Husband and I went to a performance of Handel's Messiah this afternoon—excerpts from, of course. Not the entire thing. It's an annual event in Small Town, with my orchestra and a community choir performing. Most of the soloists were local as well, although there was one soloist I didn't recognize.
Instead of holding it in the performing arts center, it's performed in a large church, which makes it a cozy concert. The Messiah isn't as big a draw as I thought it might be around here, so gathering in a church sanctuary is about right to handle the crowd.
I went to this performance last year, and I remember being put off by the tenor, who sounded as if his shoes were pinching his tiny feet and his bow tie might have been a tad snug. But this year, the soloist who replaced him was anything but pinched. He was a big man, broad in the shoulders like the side of a barn so that when he stood up, his arms hung out away from his torso. He was the only man in the choir not wearing a tuxedo—he wore a gray suit instead, and his red tie was slightly askew, not quite pulled tight and nudged left, and I loved him immediately. On cue, he took his spot, tilted his head back with chin up and let loose with buttery phrases that made you stop and listen intently. No fidgeting with your watch or looking over the program to see what would be next or recrossing your legs because the left one was going numb. What a voice that man had, and what a presence.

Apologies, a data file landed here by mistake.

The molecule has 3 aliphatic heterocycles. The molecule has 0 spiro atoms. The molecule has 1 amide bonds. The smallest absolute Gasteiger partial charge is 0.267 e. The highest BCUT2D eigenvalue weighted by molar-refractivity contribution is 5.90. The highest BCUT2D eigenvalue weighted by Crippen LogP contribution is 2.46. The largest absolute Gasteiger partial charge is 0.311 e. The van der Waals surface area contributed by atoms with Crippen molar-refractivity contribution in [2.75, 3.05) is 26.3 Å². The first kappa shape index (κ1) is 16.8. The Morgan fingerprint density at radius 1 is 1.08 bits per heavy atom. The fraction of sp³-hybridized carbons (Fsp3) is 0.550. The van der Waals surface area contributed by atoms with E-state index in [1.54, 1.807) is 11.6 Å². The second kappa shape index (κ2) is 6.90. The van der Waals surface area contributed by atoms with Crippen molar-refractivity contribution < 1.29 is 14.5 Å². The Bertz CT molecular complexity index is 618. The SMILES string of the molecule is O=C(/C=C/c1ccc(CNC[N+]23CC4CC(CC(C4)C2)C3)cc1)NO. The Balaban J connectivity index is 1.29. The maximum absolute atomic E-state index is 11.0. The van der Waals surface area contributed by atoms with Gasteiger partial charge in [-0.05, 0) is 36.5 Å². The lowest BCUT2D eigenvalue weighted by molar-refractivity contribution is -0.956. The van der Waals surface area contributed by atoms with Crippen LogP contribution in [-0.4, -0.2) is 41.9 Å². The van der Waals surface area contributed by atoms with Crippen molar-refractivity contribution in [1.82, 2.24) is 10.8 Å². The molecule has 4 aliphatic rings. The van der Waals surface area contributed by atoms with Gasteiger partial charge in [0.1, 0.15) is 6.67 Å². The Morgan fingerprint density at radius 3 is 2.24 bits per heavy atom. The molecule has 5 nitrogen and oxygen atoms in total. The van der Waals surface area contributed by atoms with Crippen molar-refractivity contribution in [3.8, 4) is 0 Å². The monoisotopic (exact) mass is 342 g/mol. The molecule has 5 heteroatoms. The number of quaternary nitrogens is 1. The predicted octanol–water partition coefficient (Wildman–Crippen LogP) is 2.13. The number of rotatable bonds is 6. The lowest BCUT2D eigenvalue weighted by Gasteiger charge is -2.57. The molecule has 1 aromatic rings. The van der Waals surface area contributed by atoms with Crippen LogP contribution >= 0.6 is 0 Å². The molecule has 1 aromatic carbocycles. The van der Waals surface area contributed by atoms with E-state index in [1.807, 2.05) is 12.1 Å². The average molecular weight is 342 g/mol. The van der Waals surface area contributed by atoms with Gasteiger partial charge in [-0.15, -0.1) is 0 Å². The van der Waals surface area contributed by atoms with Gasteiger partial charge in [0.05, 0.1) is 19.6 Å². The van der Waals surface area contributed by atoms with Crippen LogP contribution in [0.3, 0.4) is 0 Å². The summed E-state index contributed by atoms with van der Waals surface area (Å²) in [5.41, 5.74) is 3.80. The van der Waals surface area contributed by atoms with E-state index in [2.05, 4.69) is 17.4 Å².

After the Messiah presentation, the choir came down from the front and stood in the aisles, and we all sang a cantata together. Conductor Eric had arranged it, focusing on Joy To the World. There were other carols in the mix, but we always came back to a verse of the main theme. Fortunately, the arrangement was unique but didn't preclude those of us who prefer to sing traditional harmonies from sliding into alto or bass, if we wanted. Very enjoyable. They say the human brain releases certain feel-good chemicals when we sing together, much more so than if we sing alone, and I got a suitable dose of those internal drugs today.
The photo here is of one of the ornaments on our tree—we've got the series of three monkeys who neither hear, see nor speak evil. They're made of wood with hinged legs.